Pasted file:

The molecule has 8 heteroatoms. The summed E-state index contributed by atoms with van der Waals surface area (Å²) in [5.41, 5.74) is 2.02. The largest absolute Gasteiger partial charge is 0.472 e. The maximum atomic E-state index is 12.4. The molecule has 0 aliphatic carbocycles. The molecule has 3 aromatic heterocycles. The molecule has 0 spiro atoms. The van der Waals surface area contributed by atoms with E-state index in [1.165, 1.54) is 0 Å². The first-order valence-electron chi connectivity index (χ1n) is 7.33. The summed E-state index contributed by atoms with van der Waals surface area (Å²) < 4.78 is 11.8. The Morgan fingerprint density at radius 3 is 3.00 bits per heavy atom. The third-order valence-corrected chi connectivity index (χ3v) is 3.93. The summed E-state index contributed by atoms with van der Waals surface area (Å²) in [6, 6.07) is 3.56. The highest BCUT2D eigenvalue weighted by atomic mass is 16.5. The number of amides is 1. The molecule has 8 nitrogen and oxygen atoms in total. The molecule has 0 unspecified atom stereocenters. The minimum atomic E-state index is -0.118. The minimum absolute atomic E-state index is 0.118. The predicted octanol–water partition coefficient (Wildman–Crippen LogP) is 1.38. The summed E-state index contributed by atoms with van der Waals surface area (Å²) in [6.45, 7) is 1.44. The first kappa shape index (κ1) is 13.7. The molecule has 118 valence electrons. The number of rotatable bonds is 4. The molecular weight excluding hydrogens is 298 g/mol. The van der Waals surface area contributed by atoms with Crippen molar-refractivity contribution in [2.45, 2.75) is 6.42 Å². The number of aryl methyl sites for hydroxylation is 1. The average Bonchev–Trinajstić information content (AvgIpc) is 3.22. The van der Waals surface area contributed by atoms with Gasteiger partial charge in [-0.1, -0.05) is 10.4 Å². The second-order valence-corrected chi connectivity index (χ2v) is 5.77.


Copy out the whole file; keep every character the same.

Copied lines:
The molecule has 8 heteroatoms. The summed E-state index contributed by atoms with van der Waals surface area (Å²) in [5.41, 5.74) is 2.02. The largest absolute Gasteiger partial charge is 0.472 e. The maximum atomic E-state index is 12.4. The molecule has 0 aliphatic carbocycles. The molecule has 3 aromatic heterocycles. The molecule has 0 spiro atoms. The van der Waals surface area contributed by atoms with E-state index in [1.165, 1.54) is 0 Å². The first-order valence-electron chi connectivity index (χ1n) is 7.33. The summed E-state index contributed by atoms with van der Waals surface area (Å²) < 4.78 is 11.8. The Morgan fingerprint density at radius 3 is 3.00 bits per heavy atom. The third-order valence-corrected chi connectivity index (χ3v) is 3.93. The summed E-state index contributed by atoms with van der Waals surface area (Å²) in [6, 6.07) is 3.56. The highest BCUT2D eigenvalue weighted by atomic mass is 16.5. The number of amides is 1. The molecule has 8 nitrogen and oxygen atoms in total. The molecule has 0 unspecified atom stereocenters. The minimum atomic E-state index is -0.118. The minimum absolute atomic E-state index is 0.118. The predicted octanol–water partition coefficient (Wildman–Crippen LogP) is 1.38. The summed E-state index contributed by atoms with van der Waals surface area (Å²) in [6.45, 7) is 1.44. The first kappa shape index (κ1) is 13.7. The molecule has 118 valence electrons. The number of rotatable bonds is 4. The molecular weight excluding hydrogens is 298 g/mol. The van der Waals surface area contributed by atoms with Crippen molar-refractivity contribution in [2.45, 2.75) is 6.42 Å². The number of aryl methyl sites for hydroxylation is 1. The average Bonchev–Trinajstić information content (AvgIpc) is 3.22. The van der Waals surface area contributed by atoms with Gasteiger partial charge in [-0.1, -0.05) is 10.4 Å². The second-order valence-corrected chi connectivity index (χ2v) is 5.77.